By Dennis S. Bray, PhD, FSME
Society of Manufacturing Engineers
Member Since 1985
In Lewis Carroll’s novel, Alice’s Adventures in Wonderland, Alice comes to the proverbial fork in the road and asks the Cheshire Cat "Would you tell me, please, which way I ought to go from here?" To which the Cheshire Cat responds, "That depends a good deal on where you want to get to." and Alice answers, "I don’t much care where." The cat’s profound response is "Then it doesn’t matter which way you go." As in 1865 and now, those words still hold true—we have to know where we are going and what we hope to accomplish when we get there to be successful. With that in mind, SME uses its strategic plan as a roadmap to keep the Society on track and focused on its overall mission and vision.
In 2008, the SME Board of Directors approved SME Strategic Plan 2012, which also resulted in the Society’s current mission "…to acquire and distribute manufacturing knowledge among its members and the broader manufacturing community" and its vision to be "Recognized globally as the premier source for manufacturing knowledge, education, and networking." Within this strategic plan, there were six detailed goals:
Goal 1: Knowledge—SME will be the premier manufacturing knowledge resource throughout
the global manufacturing community.
Goal 2: Education—SME and the SME Education Foundation will be known as advocates for careers
in manufacturing and a leading resource for
Goal 3: Membership—SME will actively engage people and companies in their communities of interest to add value
for the member.
Goal 4: Brand—SME’s brand creates the image of the most valued source of manufacturing knowledge.
Goal 5: Lean & Effective—SME will be both lean and effective.
Goal 6: Knowledge Delivery—SME will deliver knowledge in ways that meet the needs of members and customers.
Now, in 2012, the board, volunteers, and staff once again are looking at SME’s strategic plan to determine what, if any, changes need to be made to it. The end result will be SME Strategic Plan 2017, which will help clarify the Society’s priorities over the next five years so that we can best meet the needs of our members, customers, and the manufacturing community.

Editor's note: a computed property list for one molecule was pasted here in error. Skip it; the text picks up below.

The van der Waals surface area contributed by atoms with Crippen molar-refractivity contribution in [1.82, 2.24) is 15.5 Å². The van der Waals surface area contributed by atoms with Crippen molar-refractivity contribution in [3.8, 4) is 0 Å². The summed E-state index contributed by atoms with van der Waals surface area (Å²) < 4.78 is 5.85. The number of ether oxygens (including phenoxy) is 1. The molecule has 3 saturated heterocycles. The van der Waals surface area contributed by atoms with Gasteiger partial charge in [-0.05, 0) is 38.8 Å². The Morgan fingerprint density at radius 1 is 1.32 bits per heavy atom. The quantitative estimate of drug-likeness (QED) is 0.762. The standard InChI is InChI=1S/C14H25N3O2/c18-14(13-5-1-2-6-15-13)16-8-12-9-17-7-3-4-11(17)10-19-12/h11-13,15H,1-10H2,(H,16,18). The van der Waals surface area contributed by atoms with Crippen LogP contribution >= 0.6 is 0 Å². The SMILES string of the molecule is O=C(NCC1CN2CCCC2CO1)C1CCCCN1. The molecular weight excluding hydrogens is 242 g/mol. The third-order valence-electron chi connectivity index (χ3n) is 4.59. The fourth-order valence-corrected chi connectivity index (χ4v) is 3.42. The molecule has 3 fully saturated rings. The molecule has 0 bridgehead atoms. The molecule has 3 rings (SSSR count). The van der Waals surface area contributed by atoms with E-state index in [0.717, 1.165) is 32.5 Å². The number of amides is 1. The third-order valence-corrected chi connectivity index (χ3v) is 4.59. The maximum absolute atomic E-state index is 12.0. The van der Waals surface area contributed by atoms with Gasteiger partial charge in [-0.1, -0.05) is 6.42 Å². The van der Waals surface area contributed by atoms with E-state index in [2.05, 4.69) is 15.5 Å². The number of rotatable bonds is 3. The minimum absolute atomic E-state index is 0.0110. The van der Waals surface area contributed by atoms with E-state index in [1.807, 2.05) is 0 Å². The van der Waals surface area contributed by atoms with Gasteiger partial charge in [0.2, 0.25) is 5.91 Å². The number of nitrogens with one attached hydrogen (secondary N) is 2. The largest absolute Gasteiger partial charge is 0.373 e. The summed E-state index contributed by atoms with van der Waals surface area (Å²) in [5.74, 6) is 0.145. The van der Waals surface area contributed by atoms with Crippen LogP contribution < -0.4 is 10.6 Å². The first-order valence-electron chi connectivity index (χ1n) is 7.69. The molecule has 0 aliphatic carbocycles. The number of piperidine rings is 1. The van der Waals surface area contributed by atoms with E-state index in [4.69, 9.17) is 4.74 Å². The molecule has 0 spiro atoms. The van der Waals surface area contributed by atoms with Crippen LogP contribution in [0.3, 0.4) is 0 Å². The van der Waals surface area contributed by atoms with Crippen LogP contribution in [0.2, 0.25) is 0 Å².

In 2011, a consultant was hired to review SME’s current brand in the marketplace and make recommendations on what the Society needs to do in the future to enhance or update its brand. The recommendations made by the brand consultant are being taken into consideration in our strategic planning process to ensure the Society’s relevance in the marketplace for many years to come.
SME’s successful past strategic plans have served the Society well over the years. Some noteworthy accomplishments from Strategic Plan 2012 include:
- Transforming SME’s "manufacturing knowledge" (books and videos) into an on-demand digital format. This new Manufacturing Knowledge Resource System includes e-books, streaming video, custom publishing (make your own book), subscription options, and more.
- The nine-volume Tool & Manufacturing Engineers Handbook (TMEH) encyclopedic reference set for manufacturing has been converted into an interactive WIKI environment.
- SME purchased Tooling University (Tooling U) in September 2010. The leading provider of online training is now providing a wide range of training programs to companies to help them train and prepare their workforce to meet their business needs.
- New show events were launched such as AeroDef and Mfg4 to meet the needs of the manufacturing industry.
- The SME Education Foundation (SME-EF) continues to enhance and expand its programs. In addition to investing in youth programs, the Foundation recently launched a new program—PRIME (Partnership Response In Manufacturing Education).
- The size of the SME Board of Directors was reduced to allow for more focused discussions and improved communications to help us govern the Society better.
- SME launched its new website, and its infrastructure was completely changed with the integration of a new association management system (AMS), including a members-only area of sme.org.
The Strategic Planning Committee is continuing to work with the Board of Directors, SME volunteers, and SME staff on SME Strategic Plan 2017. A review of this work will take place at the board meeting at the Annual Conference in June with the goal to have the new plan approved by the board at its fall meeting in November. With careful planning and due diligence, Plan 2017 will have considerable impact on the Society and its future, as the many strategies before it have.
We know that manufacturing is not just a building or a process. It is a constantly changing mix of ideas, knowledge, know-how, skills, capital, resources, leadership, and technology that come together to make the things that are needed and wanted by society. Manufacturing is circling the globe at an ever faster pace, and its impact on people’s lives become more dynamic every day.
So when we ask ourselves, like Alice, "Where do we want to go?" our strategic plan is our Cheshire Cat that will help us with the answer. It will ensure we are on the right path to being relevant to manufacturing by being a valued resource for all those who are involved and impacted by manufacturing today and tomorrow. ME